Several factors determine the worth of a business 21 May 2012

How much is your business worth?

The short answer is what someone will pay for it. There are several things to consider when buying or selling a business. The first step when valuing a business is to find other sales within the same industry. The price others have paid is a good guide. Often, however, there is very limited opportunity to do this. The more unique a business is, the more unrealistic it is to compare it with others.

Several factors affect the price of a business.

Here are a few:

  • A business anyone could operate will attract more buyers than one requiring specialist knowledge. The price is therefore higher because demand for the business is greater.
  • More people can find $100,000 than $1 million. The smaller business would therefore be proportionately more expensive than the bigger one.
  • Economic conditions can have a big impact. People with redundancy money eager to buy a job in the form of a small business are more abundant when there is a recession.
  • A business with growth potential is worth more than one nearing the end of its life cycle. Who’d want to buy NZ Post in its current form these days?
  • Someone buying a business which has unhappy staff might be buying problems. • Dependence on a few customers or suppliers could be disastrous.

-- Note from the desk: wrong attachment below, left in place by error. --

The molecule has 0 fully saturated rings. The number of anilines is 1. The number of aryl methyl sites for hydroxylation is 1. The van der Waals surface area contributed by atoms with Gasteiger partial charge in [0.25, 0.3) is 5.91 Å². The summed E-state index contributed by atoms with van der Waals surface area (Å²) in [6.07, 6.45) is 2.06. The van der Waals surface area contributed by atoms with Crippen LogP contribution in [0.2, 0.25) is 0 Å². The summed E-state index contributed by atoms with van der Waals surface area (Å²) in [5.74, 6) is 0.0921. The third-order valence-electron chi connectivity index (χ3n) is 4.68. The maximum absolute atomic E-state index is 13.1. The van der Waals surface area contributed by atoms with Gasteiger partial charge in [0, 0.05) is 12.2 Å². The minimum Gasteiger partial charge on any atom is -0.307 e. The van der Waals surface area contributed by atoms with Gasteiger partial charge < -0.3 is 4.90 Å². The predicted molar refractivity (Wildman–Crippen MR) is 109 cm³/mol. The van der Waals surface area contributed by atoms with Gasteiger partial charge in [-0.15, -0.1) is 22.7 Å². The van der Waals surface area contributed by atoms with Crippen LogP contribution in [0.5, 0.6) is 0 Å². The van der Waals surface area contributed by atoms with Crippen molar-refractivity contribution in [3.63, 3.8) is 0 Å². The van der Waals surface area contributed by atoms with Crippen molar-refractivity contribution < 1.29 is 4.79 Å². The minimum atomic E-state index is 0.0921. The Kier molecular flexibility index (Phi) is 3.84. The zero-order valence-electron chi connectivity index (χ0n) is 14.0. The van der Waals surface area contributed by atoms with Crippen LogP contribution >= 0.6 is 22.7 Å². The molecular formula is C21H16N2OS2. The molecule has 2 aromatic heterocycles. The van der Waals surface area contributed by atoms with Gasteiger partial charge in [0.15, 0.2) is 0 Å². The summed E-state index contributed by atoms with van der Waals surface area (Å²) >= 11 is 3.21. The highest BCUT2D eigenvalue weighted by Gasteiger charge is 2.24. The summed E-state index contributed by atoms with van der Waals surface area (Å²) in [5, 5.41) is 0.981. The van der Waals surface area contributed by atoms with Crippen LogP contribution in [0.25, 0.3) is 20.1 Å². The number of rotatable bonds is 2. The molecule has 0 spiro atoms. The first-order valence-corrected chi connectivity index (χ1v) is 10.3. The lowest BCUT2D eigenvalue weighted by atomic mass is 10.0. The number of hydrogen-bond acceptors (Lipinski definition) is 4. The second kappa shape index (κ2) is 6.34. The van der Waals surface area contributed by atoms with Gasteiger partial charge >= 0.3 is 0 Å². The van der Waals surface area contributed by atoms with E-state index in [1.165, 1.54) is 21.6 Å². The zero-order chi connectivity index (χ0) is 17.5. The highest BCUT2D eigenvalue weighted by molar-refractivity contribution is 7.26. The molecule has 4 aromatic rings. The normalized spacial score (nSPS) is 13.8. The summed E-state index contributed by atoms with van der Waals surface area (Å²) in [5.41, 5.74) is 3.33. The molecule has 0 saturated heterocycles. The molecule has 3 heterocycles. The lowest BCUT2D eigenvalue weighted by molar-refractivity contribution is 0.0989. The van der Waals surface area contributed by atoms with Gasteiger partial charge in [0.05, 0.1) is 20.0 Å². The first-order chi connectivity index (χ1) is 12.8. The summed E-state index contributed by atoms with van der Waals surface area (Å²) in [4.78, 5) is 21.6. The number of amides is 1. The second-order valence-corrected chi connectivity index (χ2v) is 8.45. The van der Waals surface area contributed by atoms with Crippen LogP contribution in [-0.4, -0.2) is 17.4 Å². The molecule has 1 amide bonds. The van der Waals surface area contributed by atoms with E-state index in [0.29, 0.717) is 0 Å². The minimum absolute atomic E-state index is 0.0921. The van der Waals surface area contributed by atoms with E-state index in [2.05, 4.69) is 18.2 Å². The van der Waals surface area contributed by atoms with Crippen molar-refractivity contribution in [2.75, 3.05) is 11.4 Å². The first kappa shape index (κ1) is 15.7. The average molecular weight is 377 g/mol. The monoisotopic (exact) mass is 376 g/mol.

• Some businesses, such as supermarkets and pharmacies, have an industry rule of thumb for calculating a price, which can be a good guide.

Adjusting the profit

  • One way to view a business is to see it as a machine which makes money. Start with the profit plus wages paid to the owners. How much is this?
  • Deduct the wages you would have to pay someone else to do the job done by the owners. This might be more than the owners are paying themselves.
  • Adjust for any expenses you see as artificial. A charge for the use of your home might be one of these. This is a cost the owner would incur even if they had no business.
  • Adjust for abnormal expenses or income, such as a major one-off advertising campaign.
  • Adjust for income which would not go to the new owner, such as interest on investments.
  • Adjust the profit for any extra interest you would incur if you borrowed to buy the business. When you have arrived at your adjusted profit, it’s time to get advice. Our ideas above will get you started, but don’t rely on them completely, as they are not comprehensive or determinative. There is much more to valuing a business. For example, the figures supplied to a buyer might be suspect. Instead, use this article only as a first step for thinking about what a business might be worth.

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